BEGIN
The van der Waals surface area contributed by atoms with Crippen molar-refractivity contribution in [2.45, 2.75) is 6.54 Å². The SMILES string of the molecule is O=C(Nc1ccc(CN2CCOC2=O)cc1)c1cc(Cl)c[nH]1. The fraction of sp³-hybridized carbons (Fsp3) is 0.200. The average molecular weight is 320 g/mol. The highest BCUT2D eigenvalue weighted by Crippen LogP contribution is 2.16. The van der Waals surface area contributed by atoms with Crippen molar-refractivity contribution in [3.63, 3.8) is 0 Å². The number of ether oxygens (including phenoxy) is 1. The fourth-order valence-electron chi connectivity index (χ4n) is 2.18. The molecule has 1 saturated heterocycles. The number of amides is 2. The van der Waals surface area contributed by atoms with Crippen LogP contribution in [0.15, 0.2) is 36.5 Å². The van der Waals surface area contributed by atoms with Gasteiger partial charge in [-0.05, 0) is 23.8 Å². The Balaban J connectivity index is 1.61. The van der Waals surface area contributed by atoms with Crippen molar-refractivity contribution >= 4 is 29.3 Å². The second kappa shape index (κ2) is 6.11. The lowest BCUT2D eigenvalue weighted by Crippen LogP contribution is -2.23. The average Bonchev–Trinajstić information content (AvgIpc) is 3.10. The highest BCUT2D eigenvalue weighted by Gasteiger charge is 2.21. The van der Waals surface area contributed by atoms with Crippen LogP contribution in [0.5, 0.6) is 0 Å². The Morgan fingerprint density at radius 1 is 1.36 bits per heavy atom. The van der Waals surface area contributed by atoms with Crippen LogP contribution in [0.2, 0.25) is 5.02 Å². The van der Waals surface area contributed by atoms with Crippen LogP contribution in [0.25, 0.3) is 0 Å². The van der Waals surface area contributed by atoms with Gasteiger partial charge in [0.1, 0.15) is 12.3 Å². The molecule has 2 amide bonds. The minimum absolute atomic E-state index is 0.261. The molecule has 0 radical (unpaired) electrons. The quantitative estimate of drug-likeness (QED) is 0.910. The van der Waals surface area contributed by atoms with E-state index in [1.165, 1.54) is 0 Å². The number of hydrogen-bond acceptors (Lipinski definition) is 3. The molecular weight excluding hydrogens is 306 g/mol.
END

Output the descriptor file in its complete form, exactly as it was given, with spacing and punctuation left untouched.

The van der Waals surface area contributed by atoms with Crippen molar-refractivity contribution in [2.45, 2.75) is 6.54 Å². The SMILES string of the molecule is O=C(Nc1ccc(CN2CCOC2=O)cc1)c1cc(Cl)c[nH]1. The fraction of sp³-hybridized carbons (Fsp3) is 0.200. The average molecular weight is 320 g/mol. The highest BCUT2D eigenvalue weighted by Crippen LogP contribution is 2.16. The van der Waals surface area contributed by atoms with Crippen molar-refractivity contribution in [3.63, 3.8) is 0 Å². The number of ether oxygens (including phenoxy) is 1. The fourth-order valence-electron chi connectivity index (χ4n) is 2.18. The molecule has 1 saturated heterocycles. The number of amides is 2. The van der Waals surface area contributed by atoms with Crippen LogP contribution in [0.15, 0.2) is 36.5 Å². The van der Waals surface area contributed by atoms with Gasteiger partial charge in [-0.05, 0) is 23.8 Å². The Balaban J connectivity index is 1.61. The van der Waals surface area contributed by atoms with Crippen molar-refractivity contribution >= 4 is 29.3 Å². The second kappa shape index (κ2) is 6.11. The lowest BCUT2D eigenvalue weighted by Crippen LogP contribution is -2.23. The average Bonchev–Trinajstić information content (AvgIpc) is 3.10. The highest BCUT2D eigenvalue weighted by Gasteiger charge is 2.21. The van der Waals surface area contributed by atoms with Crippen LogP contribution in [0.5, 0.6) is 0 Å². The Morgan fingerprint density at radius 1 is 1.36 bits per heavy atom. The van der Waals surface area contributed by atoms with Crippen LogP contribution in [0.2, 0.25) is 5.02 Å². The van der Waals surface area contributed by atoms with Crippen LogP contribution in [0.25, 0.3) is 0 Å². The van der Waals surface area contributed by atoms with Gasteiger partial charge in [0.1, 0.15) is 12.3 Å². The molecule has 2 amide bonds. The minimum absolute atomic E-state index is 0.261. The molecule has 0 radical (unpaired) electrons. The quantitative estimate of drug-likeness (QED) is 0.910. The van der Waals surface area contributed by atoms with E-state index in [1.165, 1.54) is 0 Å². The number of hydrogen-bond acceptors (Lipinski definition) is 3. The molecular weight excluding hydrogens is 306 g/mol.